Available Franchise Opportunities
Buy A Franchise
Business format franchising and product (trademark) franchising are the only two business models generally acknowledged as true franchising formats.
Product or trademark franchising grants the franchisee the rights to sell or distribute products or services under the manufacturer’s brand. Franchisees have the rights to the manufacturer’s corporate identity but receives limited operational support. Although franchisees are obliged to use the corporate identity package, they remain relatively free to operate the business as they see fit. This is an informal or “loose” form of franchising and its popularity is in decline as franchisors move increasingly towards business format franchising.
Business format franchising is by far the most popular and effective franchise format. Because of its formal nature, this format benefits both franchisor and franchisee. Franchisors, under this format, maintain full control over their brand whilst franchisees benefit through a comprehensive blueprint for business success. Franchisees need not develop a new business concept, instead, they benefit from their agreement with a franchisor who has an already established and successful business. In a business format franchise network, the franchisor and franchisees have a common goal, i.e. to dominate the market and to achieve greater profitability. The Practice Business Consultancy subscribes to business format franchising as a mechanism to best empower both franchisor and franchisee.
According to the FASA Franchise Directory, 2010 the franchise industry in South Africa is divided into 15 categories, namely; Automotive Products & Services; Building, Office & home Services; Agriculture, Mining, Manufacturing & Industrial Services; Business to Business Services; Childcare; Education & Training; Entertainment & Leisure Activities; Fast Food & Restaurants – General; Italian Style food; Bakery; Pub Concepts; Health & Body Culture; Personal Services; Real Estate Services; Retailing & Direct Marketing and Social Franchises.
Finance Your Business
The Practice can assist the franchisee or franchisor with the compilation of business plans in order to apply for business loans from financial institutions. The company has working relationships with various financial institutions and can offer professional advice relating to financing. In most instances, prospective franchisees will be required to contribute an unencumbered minimum amount in order to qualify for a loan and for the franchise opportunity. The criteria for qualification may differ from applicant to applicant and it is advisable for future franchisees to start the process with their own bank or a bank that has a track record with the franchisor.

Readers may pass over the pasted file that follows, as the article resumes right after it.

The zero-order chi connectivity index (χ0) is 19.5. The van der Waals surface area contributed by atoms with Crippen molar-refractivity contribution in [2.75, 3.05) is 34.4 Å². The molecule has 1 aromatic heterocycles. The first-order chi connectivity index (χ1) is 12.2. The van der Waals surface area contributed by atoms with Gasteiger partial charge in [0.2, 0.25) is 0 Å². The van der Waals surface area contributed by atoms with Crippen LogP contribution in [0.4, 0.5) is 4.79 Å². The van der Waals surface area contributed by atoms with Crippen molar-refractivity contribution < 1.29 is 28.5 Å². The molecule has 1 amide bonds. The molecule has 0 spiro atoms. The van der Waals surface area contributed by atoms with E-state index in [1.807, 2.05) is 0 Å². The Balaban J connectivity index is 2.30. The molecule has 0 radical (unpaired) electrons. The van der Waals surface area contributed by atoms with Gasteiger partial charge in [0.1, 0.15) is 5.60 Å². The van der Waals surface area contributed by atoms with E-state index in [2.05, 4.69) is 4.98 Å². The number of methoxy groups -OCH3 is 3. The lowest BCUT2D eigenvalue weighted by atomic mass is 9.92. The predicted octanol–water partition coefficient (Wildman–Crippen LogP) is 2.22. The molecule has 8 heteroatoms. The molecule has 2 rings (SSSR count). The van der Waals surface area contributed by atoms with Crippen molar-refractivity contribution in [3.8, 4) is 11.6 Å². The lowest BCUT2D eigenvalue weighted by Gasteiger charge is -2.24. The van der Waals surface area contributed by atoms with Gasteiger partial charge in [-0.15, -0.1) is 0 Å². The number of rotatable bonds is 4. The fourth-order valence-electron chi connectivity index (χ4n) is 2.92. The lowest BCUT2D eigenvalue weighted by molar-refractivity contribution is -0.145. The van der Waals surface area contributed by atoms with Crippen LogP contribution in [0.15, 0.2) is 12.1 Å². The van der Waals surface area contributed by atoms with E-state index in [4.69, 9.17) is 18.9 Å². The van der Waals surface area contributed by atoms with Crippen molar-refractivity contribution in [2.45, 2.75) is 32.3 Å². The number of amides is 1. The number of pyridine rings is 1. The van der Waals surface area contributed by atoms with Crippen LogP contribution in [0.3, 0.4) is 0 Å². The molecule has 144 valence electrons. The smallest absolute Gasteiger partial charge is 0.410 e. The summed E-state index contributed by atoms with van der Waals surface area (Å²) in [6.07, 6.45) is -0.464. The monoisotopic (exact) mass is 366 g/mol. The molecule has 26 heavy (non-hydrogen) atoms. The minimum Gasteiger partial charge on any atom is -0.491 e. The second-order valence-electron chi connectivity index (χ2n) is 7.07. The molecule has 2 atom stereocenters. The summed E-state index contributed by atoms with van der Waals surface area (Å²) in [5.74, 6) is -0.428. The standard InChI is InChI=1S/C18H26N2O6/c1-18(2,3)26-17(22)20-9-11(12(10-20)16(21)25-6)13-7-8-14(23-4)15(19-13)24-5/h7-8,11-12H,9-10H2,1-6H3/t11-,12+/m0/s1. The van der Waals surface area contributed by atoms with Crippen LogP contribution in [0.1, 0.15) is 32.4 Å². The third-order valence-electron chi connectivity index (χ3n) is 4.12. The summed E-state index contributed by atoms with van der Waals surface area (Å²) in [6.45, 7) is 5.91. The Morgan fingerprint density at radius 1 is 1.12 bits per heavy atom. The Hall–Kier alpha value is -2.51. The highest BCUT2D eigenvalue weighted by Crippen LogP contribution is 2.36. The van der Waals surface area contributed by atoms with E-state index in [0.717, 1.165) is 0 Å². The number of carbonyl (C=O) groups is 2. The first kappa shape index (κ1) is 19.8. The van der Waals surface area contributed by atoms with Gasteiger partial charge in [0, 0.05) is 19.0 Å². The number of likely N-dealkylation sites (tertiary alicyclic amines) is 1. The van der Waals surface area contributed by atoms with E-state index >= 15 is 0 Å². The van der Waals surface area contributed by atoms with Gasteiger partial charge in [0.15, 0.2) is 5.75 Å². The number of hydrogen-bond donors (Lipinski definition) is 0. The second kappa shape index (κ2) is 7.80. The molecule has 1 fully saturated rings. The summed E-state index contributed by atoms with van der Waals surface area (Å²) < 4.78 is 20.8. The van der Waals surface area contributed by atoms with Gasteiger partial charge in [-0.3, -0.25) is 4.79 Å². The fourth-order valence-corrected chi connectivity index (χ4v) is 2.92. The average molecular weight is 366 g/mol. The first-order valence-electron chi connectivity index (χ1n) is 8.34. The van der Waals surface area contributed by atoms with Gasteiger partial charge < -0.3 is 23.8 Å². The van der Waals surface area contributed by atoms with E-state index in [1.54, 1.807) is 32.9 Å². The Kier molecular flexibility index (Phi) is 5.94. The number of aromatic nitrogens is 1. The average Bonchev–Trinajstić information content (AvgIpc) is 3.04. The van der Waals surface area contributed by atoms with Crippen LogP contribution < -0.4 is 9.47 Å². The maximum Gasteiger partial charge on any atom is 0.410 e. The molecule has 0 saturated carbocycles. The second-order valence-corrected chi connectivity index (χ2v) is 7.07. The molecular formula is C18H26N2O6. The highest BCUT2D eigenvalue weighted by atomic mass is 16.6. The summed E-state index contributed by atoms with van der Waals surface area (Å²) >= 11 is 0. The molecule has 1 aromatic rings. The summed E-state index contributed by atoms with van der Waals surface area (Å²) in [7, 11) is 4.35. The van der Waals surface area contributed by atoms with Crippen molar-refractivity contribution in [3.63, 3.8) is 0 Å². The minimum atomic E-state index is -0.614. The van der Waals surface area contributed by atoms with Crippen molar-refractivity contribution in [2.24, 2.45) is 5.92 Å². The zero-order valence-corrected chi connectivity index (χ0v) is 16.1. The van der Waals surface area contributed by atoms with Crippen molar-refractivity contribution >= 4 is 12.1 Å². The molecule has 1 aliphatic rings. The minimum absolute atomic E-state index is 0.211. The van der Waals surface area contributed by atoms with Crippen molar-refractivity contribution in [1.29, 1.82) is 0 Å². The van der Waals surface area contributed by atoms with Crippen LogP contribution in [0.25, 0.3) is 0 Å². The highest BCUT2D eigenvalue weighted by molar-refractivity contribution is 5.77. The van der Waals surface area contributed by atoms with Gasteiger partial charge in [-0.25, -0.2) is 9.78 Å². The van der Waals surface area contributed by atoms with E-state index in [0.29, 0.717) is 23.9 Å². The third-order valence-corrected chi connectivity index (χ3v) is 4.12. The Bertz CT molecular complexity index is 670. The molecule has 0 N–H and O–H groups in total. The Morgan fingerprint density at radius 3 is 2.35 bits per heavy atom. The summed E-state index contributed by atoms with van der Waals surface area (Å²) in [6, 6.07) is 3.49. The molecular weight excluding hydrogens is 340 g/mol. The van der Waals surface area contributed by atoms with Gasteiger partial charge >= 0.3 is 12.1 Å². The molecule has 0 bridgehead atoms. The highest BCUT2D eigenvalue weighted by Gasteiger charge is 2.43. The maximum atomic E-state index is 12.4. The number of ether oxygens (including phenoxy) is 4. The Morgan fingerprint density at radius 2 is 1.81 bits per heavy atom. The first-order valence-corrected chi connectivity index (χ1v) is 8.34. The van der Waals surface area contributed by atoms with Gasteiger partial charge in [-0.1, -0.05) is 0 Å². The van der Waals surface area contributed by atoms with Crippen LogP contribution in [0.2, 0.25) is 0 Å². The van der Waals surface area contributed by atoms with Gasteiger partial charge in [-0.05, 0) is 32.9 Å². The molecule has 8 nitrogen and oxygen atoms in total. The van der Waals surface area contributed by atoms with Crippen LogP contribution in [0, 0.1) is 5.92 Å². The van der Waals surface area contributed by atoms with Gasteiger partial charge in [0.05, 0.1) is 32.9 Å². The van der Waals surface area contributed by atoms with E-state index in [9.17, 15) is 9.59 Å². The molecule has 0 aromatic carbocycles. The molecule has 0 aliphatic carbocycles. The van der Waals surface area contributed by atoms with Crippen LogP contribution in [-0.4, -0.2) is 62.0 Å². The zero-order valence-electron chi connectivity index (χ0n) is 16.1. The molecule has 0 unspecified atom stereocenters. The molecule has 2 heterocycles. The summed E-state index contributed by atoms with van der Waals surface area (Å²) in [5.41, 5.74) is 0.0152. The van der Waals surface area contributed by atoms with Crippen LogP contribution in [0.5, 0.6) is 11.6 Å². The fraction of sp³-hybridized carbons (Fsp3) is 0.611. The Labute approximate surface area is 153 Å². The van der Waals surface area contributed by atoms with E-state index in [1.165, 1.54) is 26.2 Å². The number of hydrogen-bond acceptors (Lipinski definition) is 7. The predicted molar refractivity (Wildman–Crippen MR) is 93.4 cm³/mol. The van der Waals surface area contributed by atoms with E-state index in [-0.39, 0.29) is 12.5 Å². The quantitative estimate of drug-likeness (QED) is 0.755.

The advantages of buying a franchise:
· An established and well-known brand
· A proven and profitable business concept
· An existing need for the products or services
· Initial and ongoing training
· Initial and ongoing support
· Advice and hand-holding in setting up the business
· Joint advertising and marketing efforts
· Access to joint purchasing
· Growing value in the goodwill of the brand
· Advice and support in the selection of the business location
· Protection of network’s reputation by monitoring product quality and levels of service delivery
Franchisor – the company or individual that owns or controls the trademarks and the franchise systems and grants the rights to operate the franchise using the trademarks, know-how and business systems of the franchisor.
Franchisee – is the company or person who contracts with the franchisor for the right to operate the franchise in return for payment of an initial fee and/or ongoing royalty or management fee.
Franchise – is an arrangement in which a franchisor supplies a trademark, marketing system, and/or manufacturing technique and the right to operate the franchise to independent agents, in return for on-going fees and compensation.
Turnkey Operation – is a franchise in which the franchised unit is completely fitted out, equipped and stocked for the franchisee, ready for opening day.
Initial / Upfront Fee – a one-time fee, which is part of the total investment cost, paid by the franchisee to the franchisor in payment for the right to operate a franchised outlet.
Management Service Fee / Royalty – usually a percentage of turnover, or, less commonly, a fixed fee, payable to the franchisor on a weekly or monthly basis in exchange for ongoing franchisee support.
Advertising Contribution – franchisee’s contribution to the Advertising Fund or Marketing Services Fund operated by the franchisor. This is usually a percentage of turnover or sometimes a fixed fee, payable to the franchisor on a weekly or monthly basis.
Franchise Agreement – a contract which regulates the relationship between franchisor and franchisee and which protects the rights of both parties, as well as the network as a whole. Current legislation such as the Competition Act and the Consumer Protection Act need to be provided for in this document.
Disclosure Document – a comprehensive document, in the form of a prospectus, disclosing all relevant information relating to the franchise proposition. The information must be complete, not in any way misleading, and yet present the business opportunity in an enthusiastic and exciting manner. Prospective franchisees will base their decision whether to buy a franchise on, inter alia, this document.
Operations & Procedures Manual – is a set of documents designed to be a full reference guide to the operations and procedures of the franchise business which will assist the franchisee in its operation of the business.